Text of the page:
58 No less than 46% of the country's development budget is paid by Germany. 'German
Visit is a "Total Success"', in The Namibian, 24 June 1996. German military advisors and technicians are stationed in Namibia where they teach and assist Namibian Defence Force personnel. B. Weidlich, 'Helmut Bistri: Offizier und Gentleman', in Allgemeine
Zeitung, l December 1995.
59 D.G. McNeil Jr., 'lts Past on its Sleeve, Tribe Seeks Bonn's Apology', in New York
Times, Late Edition - Final Edition, COL 01, P. 3, 31 May 1998.
60 'Major German Parties Agree on "Genocide"', in The Namibian, 5 November 1990. 61 On the post-colonial state, see the chapter by Henning Melber in this volume.
Herero genocide in the twentieth Century: Politics andmemory 301
of the Namibian parliament in early 1999 and immediately covered with black plastic sacking. Kutako, a major nationalist leader, also happened to be Herero, and though the government did not state so outright, Kutako's ethnic background ensured that his statue remained clad for no less than two years. The statue was eventually unveiled on 10 December 2001, Namibia's Human Rights Day. However, Kutako's statue was not unveiled alone. Instead it was unveiled together with two others hastily commissioned after the original statue of Hosea Kutako had been erected in early 1999. The two other starues were those of Reverend Theophelus Hamutumbangela and Captain Hendrik Samuel Witbooi, two nationalist leaders who had done much to ensure the establishment and maintenance of the ruling SWAPO party.62 The disrespect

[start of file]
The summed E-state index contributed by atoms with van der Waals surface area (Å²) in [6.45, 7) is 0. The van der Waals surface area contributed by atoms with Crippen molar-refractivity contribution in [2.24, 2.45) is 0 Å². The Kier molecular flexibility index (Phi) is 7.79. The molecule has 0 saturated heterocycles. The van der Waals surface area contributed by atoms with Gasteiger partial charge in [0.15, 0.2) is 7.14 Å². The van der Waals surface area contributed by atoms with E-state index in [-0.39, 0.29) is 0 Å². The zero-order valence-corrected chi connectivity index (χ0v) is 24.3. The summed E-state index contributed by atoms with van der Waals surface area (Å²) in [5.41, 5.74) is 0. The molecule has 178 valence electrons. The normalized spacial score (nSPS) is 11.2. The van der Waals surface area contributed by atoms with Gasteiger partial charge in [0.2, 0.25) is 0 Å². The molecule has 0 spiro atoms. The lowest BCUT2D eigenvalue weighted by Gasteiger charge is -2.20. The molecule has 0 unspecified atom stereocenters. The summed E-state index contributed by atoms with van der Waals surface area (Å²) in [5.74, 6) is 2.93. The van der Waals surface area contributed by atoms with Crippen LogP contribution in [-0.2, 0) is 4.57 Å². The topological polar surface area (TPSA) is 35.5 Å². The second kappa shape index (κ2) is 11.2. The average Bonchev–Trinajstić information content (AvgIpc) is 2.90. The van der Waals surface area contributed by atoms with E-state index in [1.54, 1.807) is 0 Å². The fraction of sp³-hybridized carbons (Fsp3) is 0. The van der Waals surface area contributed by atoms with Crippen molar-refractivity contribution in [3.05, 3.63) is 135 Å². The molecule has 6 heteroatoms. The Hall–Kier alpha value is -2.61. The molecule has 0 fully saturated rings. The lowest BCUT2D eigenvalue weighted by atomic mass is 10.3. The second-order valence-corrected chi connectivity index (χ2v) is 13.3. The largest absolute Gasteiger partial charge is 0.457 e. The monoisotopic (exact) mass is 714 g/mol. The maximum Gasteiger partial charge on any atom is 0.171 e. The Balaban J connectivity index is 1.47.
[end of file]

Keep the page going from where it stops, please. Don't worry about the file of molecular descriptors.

shown to Kutako, a man who came through the genocide and sought to re-establish Herero society and later fought for Namibian independence, merely serves to ensure that Herero speakers who entered post-colonial society in a thoroughly divided condition now find a shared identity in the genocide experienced by their ancestors and not by the ancestors of the current government.
It is in this context that, on 22 August 1999, Dr Kuaima Riaruako, the self-appointed paramount chief and king of all of the Herero, proclaimed that the 'Herero nation' as a whole had decided to approach the International Court of Justice in The Hague, where a charge of genocide was to be laid against the German state and war reparations would be demanded for genocide committed in Namibia against the Herero between 1904 and 1907. At the time, Riaruako's statement caused a few ruffled feathers in Namibia. German diplomats in Windhoek emailed colleagues in Bonn and Berlin to look into the issue, and then two days later a clinically worded statement by a spokesperson of the International Court in The Hague put everyone, with the exception of Riaruako, at ease.